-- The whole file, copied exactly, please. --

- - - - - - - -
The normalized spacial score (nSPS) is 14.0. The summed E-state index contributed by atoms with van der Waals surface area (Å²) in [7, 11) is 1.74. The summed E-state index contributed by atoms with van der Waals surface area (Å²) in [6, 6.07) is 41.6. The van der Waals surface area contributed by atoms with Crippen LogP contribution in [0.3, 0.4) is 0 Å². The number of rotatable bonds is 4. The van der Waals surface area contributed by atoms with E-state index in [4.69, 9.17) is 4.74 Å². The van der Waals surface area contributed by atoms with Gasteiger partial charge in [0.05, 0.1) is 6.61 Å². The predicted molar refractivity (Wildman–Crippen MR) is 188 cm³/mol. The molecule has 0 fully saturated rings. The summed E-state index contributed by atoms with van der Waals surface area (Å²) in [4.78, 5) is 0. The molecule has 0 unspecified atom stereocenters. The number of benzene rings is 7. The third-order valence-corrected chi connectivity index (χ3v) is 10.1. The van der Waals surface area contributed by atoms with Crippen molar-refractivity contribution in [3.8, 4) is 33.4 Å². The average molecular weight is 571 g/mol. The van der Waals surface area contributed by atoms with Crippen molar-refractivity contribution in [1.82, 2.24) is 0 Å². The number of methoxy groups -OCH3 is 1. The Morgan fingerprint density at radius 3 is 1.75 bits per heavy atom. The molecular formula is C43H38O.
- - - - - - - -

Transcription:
The normalized spacial score (nSPS) is 14.0. The summed E-state index contributed by atoms with van der Waals surface area (Å²) in [7, 11) is 1.74. The summed E-state index contributed by atoms with van der Waals surface area (Å²) in [6, 6.07) is 41.6. The van der Waals surface area contributed by atoms with Crippen LogP contribution in [0.3, 0.4) is 0 Å². The number of rotatable bonds is 4. The van der Waals surface area contributed by atoms with E-state index in [4.69, 9.17) is 4.74 Å². The van der Waals surface area contributed by atoms with Gasteiger partial charge in [0.05, 0.1) is 6.61 Å². The predicted molar refractivity (Wildman–Crippen MR) is 188 cm³/mol. The molecule has 0 fully saturated rings. The summed E-state index contributed by atoms with van der Waals surface area (Å²) in [4.78, 5) is 0. The molecule has 0 unspecified atom stereocenters. The number of benzene rings is 7. The third-order valence-corrected chi connectivity index (χ3v) is 10.1. The van der Waals surface area contributed by atoms with Crippen molar-refractivity contribution in [3.8, 4) is 33.4 Å². The average molecular weight is 571 g/mol. The van der Waals surface area contributed by atoms with Crippen molar-refractivity contribution in [1.82, 2.24) is 0 Å². The number of methoxy groups -OCH3 is 1. The Morgan fingerprint density at radius 3 is 1.75 bits per heavy atom. The molecular formula is C43H38O.